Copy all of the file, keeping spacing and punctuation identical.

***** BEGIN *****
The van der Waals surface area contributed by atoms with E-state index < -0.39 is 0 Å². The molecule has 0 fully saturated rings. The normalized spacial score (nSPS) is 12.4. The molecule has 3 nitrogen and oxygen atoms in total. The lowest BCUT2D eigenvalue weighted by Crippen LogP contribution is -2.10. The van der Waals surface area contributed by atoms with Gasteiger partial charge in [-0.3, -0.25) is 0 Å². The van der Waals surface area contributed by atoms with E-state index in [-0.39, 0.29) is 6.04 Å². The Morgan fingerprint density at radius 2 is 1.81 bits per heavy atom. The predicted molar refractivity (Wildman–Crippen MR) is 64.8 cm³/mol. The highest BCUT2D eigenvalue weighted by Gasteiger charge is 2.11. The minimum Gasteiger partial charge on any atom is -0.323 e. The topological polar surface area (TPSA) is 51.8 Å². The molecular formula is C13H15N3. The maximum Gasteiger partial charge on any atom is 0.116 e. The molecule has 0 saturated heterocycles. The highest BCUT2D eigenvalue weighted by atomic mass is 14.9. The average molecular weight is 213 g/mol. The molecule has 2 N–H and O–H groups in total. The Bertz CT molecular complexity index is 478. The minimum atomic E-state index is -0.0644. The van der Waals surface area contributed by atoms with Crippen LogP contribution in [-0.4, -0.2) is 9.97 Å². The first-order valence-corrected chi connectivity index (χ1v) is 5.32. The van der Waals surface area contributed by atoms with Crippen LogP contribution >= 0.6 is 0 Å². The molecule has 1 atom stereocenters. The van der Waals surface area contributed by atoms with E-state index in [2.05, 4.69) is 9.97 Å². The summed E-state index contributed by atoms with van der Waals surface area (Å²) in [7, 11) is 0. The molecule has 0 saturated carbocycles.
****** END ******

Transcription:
The van der Waals surface area contributed by atoms with E-state index < -0.39 is 0 Å². The molecule has 0 fully saturated rings. The normalized spacial score (nSPS) is 12.4. The molecule has 3 nitrogen and oxygen atoms in total. The lowest BCUT2D eigenvalue weighted by Crippen LogP contribution is -2.10. The van der Waals surface area contributed by atoms with Gasteiger partial charge in [-0.3, -0.25) is 0 Å². The van der Waals surface area contributed by atoms with E-state index in [-0.39, 0.29) is 6.04 Å². The Morgan fingerprint density at radius 2 is 1.81 bits per heavy atom. The predicted molar refractivity (Wildman–Crippen MR) is 64.8 cm³/mol. The highest BCUT2D eigenvalue weighted by Gasteiger charge is 2.11. The minimum Gasteiger partial charge on any atom is -0.323 e. The topological polar surface area (TPSA) is 51.8 Å². The molecular formula is C13H15N3. The maximum Gasteiger partial charge on any atom is 0.116 e. The molecule has 0 saturated heterocycles. The highest BCUT2D eigenvalue weighted by atomic mass is 14.9. The average molecular weight is 213 g/mol. The molecule has 2 N–H and O–H groups in total. The Bertz CT molecular complexity index is 478. The minimum atomic E-state index is -0.0644. The van der Waals surface area contributed by atoms with Crippen LogP contribution in [-0.4, -0.2) is 9.97 Å². The first-order valence-corrected chi connectivity index (χ1v) is 5.32. The van der Waals surface area contributed by atoms with Crippen LogP contribution >= 0.6 is 0 Å². The molecule has 1 atom stereocenters. The van der Waals surface area contributed by atoms with E-state index in [2.05, 4.69) is 9.97 Å². The summed E-state index contributed by atoms with van der Waals surface area (Å²) in [7, 11) is 0. The molecule has 0 saturated carbocycles.